Snooker is a slightly odd sport, in that it's identical in gameplay terms to pool, which makes it far more accessible than many other games on this list, and yet it remains absolutely dominated by players from the British Isles, with only occasional forays from the Chinese, Australians, and Canadians. Even so you'll still be able to place snooker bets on leading sportsbooks like Sports Interaction Casino. However, Canada is a league ahead of the USA when it comes to significant milestones in snooker, with a number of big name players from the 1980s heyday of the sport.
Kirk Stevens is a name many remember thanks to his epic 147 break in 1984, a perfect maximum break achieved during the Masters tournament when playing against the legend Jimmy White. Stevens was racking up century breaks at the age of 12, and in his professional career reached the semis of the World Championship twice, making the quarters on three occasions.
Cliff Thorburn was never the fastest player (he wasn't nicknamed The Grinder for nothing) but he is the most successful Canadian snooker player ever and one of very few non-British world champions (just three in the last 50 years). In 1980 Thorburn bested Alex Higgins in a close-fought final 18-16 to become the first world champion in the modern era not from the United Kingdom. Thorburn was also the first man to record a 147 break in the World Championship, and won 20 tournaments during his career.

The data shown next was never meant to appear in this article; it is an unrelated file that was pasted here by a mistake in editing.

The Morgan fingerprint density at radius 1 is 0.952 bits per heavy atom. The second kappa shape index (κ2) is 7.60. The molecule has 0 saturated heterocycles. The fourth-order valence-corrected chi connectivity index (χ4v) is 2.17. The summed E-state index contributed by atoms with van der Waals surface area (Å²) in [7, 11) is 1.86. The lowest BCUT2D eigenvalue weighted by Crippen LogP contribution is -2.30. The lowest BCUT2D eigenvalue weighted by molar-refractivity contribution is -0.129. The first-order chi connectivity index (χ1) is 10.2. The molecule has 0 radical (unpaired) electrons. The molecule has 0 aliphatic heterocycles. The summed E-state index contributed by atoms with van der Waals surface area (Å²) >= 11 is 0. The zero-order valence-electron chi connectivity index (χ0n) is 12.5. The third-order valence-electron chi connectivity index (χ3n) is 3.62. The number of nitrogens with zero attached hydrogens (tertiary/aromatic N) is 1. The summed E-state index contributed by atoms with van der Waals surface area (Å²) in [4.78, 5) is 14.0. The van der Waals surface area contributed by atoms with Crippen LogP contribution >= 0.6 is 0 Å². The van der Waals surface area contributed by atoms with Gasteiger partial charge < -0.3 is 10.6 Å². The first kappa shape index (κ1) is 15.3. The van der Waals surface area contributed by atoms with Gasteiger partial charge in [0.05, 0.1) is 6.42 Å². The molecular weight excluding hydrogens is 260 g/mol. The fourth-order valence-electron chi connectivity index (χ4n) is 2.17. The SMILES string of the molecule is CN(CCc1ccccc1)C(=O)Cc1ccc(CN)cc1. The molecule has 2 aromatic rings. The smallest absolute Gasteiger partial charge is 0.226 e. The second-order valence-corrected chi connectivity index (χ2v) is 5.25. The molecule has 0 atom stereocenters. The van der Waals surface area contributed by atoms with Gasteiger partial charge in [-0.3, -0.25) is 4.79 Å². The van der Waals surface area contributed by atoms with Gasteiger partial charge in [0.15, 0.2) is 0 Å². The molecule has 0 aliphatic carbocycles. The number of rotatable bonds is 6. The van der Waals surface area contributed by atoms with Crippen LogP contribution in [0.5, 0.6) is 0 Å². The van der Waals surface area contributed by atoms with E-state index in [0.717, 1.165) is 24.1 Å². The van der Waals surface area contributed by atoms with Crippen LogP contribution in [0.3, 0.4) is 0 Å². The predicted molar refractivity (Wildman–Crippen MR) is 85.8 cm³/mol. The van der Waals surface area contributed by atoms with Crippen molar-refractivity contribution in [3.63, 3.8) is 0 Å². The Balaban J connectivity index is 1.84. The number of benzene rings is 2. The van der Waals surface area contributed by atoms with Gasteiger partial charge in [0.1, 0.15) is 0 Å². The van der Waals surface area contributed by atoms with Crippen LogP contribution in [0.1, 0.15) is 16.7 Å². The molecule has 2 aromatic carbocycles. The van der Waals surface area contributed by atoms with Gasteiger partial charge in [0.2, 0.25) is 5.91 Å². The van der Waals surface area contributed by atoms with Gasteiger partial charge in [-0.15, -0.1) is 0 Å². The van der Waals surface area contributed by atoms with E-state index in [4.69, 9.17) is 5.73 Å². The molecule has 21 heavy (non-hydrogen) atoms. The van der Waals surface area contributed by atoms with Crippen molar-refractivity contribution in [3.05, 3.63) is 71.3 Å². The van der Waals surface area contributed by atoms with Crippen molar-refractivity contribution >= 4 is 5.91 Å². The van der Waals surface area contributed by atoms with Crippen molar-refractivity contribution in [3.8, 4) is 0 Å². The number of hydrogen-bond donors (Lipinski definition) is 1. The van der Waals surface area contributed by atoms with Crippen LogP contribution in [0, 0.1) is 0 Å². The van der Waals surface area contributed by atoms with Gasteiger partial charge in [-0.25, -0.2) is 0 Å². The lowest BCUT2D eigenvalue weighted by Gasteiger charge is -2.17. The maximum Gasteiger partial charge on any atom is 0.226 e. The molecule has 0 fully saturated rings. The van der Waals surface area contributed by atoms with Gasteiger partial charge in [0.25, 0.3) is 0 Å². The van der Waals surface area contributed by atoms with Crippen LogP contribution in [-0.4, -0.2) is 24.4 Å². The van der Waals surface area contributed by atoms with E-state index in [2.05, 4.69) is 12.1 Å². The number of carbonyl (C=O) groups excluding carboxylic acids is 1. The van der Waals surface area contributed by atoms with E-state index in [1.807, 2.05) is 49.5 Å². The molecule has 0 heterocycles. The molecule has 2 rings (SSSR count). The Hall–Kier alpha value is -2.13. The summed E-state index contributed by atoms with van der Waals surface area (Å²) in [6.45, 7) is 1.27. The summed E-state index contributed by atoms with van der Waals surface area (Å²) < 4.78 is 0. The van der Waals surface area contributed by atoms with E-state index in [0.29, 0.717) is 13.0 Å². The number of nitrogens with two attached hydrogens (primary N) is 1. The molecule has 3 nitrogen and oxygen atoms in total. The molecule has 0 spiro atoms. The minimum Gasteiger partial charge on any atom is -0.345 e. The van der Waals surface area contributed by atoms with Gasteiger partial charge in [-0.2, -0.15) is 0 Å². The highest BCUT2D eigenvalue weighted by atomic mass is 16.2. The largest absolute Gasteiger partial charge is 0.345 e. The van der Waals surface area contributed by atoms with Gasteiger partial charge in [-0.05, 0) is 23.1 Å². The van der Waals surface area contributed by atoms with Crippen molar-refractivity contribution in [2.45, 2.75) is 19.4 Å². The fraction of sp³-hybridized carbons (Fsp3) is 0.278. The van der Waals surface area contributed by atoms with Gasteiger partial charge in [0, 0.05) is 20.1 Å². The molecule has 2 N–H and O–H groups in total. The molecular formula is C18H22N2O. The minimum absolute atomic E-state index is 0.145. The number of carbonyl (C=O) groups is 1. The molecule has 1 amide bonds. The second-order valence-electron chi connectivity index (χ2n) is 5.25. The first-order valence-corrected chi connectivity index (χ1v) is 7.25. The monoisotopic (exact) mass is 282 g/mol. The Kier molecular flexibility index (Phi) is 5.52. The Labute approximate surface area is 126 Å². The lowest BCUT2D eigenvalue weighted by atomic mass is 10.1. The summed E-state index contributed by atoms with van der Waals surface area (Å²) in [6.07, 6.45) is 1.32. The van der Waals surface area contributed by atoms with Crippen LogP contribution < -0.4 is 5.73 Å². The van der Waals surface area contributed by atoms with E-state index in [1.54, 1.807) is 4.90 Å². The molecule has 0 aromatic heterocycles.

Cricket is an ancient game of genteel good manners (excepting sledging, whereby members of opposing teams try to psychologically destroy one another with quiet verbal asides) that is quintessentially English. Which makes it a peculiarity of history that the first international, not only of cricket but of any sport, was held between the Canadian and American cricket teams in 1844 in New York City (an annual fixture now known as the Auty Cup). Cricket isn't top of Canada's sporting agenda and sadly there aren't even many cricket-themed free slot machines to play, but there is the longest standing rivalry in the sporting world with the United States, making this one of the best Canadian sports in terms of one-upping their southern neighbor.